Wednesday, September 12, 2012

Sharp, David Fitzpatrick ~ Book review

I've just finished reading this new release by David Fitzpatrick. His story and experience was not an easy one to get through. Sharp is a memoir of his life as a self-injurer. David was a cutter. And then more than that, he inflicted himself with pain beyond what most minds can comprehend.

It's a rough life he walks us through, and I could feel for him at the same time I found myself yelling at him to STOP. I wasn't sure if I was sad, angry, hopeful, sympathetic ... his words walked us through so many stages of his life that the stages of emotion I experienced while reading easily fluctuated as much for me as a reader.

David starts us off with a tremendous amount of history. Through those early pages I have to admit that I had a rough time sticking with him. There were various scenes where the amount of blood, the levels of pain, longing, hurt - there was just so much, almost too much for me to handle. I may have skimmed a few paragraphs as this isn't exactly light, before-bedtime reading.

But I am glad that I did stick with David and his story.

As a social worker I was completely intrigued by the way that David portrayed his psychiatrists. His doctors. His therapists. It is interesting to get into the mind of the patient and hear his thoughts on the approach taken with him to help him heal. While I've never worked with someone who has gone through what he has, I can begin to imagine the mindset of those professionals. And in that same breath, I can't imagine what it was like each time he relapsed. Each time he cried out.

How does someone like that get help? He has to recognize the need. He has to agree that it is essential. Critical. REQUIRED.

David walks us through his journey and we ache for him. With him. We also often want to throttle him. How hard is it to imagine ourselves, or anyone that we love, going through pain and repeating the same steps over and over? Sabotaging themselves. Ourselves. So many people go through it. The lucky. The strong. The few and the many. Those are the ones who get help.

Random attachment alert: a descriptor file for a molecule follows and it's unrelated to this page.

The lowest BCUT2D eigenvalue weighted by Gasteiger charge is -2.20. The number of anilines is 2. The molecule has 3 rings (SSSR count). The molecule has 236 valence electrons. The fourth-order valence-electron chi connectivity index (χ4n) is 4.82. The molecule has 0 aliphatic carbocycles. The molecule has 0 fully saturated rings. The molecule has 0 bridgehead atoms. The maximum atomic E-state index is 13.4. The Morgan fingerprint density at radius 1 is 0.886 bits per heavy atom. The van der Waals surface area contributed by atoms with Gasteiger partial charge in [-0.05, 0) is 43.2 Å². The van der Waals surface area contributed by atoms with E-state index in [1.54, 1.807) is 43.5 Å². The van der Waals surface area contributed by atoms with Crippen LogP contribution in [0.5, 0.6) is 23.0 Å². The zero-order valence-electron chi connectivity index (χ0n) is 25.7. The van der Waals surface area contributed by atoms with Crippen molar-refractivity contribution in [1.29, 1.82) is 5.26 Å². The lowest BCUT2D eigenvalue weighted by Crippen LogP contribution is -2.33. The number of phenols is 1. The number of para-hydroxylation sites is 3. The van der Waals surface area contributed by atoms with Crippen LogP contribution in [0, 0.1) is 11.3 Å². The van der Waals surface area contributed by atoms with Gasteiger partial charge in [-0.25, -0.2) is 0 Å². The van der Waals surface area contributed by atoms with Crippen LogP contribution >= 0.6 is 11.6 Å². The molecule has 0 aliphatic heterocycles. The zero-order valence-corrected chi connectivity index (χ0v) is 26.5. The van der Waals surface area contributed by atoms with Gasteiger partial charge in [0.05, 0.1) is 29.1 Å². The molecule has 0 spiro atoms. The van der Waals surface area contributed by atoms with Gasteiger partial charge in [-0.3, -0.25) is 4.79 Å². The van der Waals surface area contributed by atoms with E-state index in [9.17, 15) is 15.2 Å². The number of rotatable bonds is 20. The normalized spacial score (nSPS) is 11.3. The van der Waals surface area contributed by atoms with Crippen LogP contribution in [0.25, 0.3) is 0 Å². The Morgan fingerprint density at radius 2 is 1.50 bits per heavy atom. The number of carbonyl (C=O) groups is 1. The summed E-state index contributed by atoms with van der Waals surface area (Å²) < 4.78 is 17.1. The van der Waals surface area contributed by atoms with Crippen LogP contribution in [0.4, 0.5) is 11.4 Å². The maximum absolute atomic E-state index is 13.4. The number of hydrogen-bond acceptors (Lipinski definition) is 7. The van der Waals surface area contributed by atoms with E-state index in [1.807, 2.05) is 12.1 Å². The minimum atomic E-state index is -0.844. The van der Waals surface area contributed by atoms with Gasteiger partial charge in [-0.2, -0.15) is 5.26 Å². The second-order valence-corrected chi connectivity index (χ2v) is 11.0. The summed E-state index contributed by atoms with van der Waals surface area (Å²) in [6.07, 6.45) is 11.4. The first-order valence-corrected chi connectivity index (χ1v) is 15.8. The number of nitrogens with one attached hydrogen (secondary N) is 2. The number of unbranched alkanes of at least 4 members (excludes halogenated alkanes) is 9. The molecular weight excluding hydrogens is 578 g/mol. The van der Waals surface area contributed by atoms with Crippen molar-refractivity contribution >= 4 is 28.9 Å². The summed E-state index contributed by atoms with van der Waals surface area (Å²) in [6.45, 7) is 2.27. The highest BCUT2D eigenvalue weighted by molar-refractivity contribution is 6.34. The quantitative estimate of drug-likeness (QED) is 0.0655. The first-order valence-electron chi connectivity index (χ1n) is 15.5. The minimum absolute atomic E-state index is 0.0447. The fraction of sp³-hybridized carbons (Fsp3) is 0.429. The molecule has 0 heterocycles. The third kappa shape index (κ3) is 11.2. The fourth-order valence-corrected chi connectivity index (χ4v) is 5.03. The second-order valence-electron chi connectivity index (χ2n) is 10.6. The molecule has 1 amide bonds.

David got help and his story is ultimately a powerful one. If you are interested in the mind of someone who hurts themselves, in the history of a man who once inflicted so much pain on his own body, and in the way that he found his way home again - this story is for you.

If you - yourself - have ever been someone who self-inflicts injury, or if you are currently experiencing these kinds of episodes, please reconsider reading at this time, until you speak with someone who can help support you along the way. There IS help. You deserve it. Don't let anyone, or yourself, tell you differently.

David finally didn't. And help got him through.

** If you are in need of more support, please consider getting help.

Contact the National Suicide Prevention Lifeline at 1-800-273-TALK (8255)

* I received a copy of this book to facilitate my review from TLC Book Tours. All expressed opinions are completely my own. 


  1. What a powerful review! I can't imagine what life was like for the author before he got the help he needed.

    Thanks for being on the tour!

  2. Oh Wow! This is one I don't think I'll be reading...not sure I could handle it this time of year, but you give a great review!


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